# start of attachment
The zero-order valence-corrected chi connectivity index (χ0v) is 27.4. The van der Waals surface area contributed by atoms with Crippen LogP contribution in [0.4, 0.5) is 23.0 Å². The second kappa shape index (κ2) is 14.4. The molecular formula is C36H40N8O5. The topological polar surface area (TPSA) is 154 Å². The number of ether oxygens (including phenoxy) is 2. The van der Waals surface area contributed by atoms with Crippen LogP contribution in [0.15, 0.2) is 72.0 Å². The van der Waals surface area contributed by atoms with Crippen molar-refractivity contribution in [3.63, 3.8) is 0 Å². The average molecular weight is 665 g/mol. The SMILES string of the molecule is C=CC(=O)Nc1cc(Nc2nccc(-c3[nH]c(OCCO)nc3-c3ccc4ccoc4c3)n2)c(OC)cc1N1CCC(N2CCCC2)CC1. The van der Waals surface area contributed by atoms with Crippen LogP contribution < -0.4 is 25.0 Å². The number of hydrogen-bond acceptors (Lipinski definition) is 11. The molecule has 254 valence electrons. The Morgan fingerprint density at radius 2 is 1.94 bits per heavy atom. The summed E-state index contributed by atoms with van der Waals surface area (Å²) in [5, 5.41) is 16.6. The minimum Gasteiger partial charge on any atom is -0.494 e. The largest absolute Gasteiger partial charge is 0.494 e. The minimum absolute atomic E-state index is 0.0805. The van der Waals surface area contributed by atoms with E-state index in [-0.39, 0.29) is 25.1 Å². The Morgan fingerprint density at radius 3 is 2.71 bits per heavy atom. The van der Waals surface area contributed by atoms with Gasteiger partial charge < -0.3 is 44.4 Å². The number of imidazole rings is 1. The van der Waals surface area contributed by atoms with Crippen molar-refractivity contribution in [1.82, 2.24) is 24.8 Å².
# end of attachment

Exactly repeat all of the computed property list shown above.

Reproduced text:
The zero-order valence-corrected chi connectivity index (χ0v) is 27.4. The van der Waals surface area contributed by atoms with Crippen LogP contribution in [0.4, 0.5) is 23.0 Å². The second kappa shape index (κ2) is 14.4. The molecular formula is C36H40N8O5. The topological polar surface area (TPSA) is 154 Å². The number of ether oxygens (including phenoxy) is 2. The van der Waals surface area contributed by atoms with Crippen LogP contribution in [0.15, 0.2) is 72.0 Å². The van der Waals surface area contributed by atoms with Crippen molar-refractivity contribution in [3.63, 3.8) is 0 Å². The average molecular weight is 665 g/mol. The SMILES string of the molecule is C=CC(=O)Nc1cc(Nc2nccc(-c3[nH]c(OCCO)nc3-c3ccc4ccoc4c3)n2)c(OC)cc1N1CCC(N2CCCC2)CC1. The van der Waals surface area contributed by atoms with Crippen LogP contribution < -0.4 is 25.0 Å². The number of hydrogen-bond acceptors (Lipinski definition) is 11. The molecule has 254 valence electrons. The Morgan fingerprint density at radius 2 is 1.94 bits per heavy atom. The summed E-state index contributed by atoms with van der Waals surface area (Å²) in [5, 5.41) is 16.6. The minimum Gasteiger partial charge on any atom is -0.494 e. The largest absolute Gasteiger partial charge is 0.494 e. The minimum absolute atomic E-state index is 0.0805. The van der Waals surface area contributed by atoms with E-state index in [-0.39, 0.29) is 25.1 Å². The Morgan fingerprint density at radius 3 is 2.71 bits per heavy atom. The van der Waals surface area contributed by atoms with Gasteiger partial charge < -0.3 is 44.4 Å². The number of imidazole rings is 1. The van der Waals surface area contributed by atoms with Crippen molar-refractivity contribution in [1.82, 2.24) is 24.8 Å².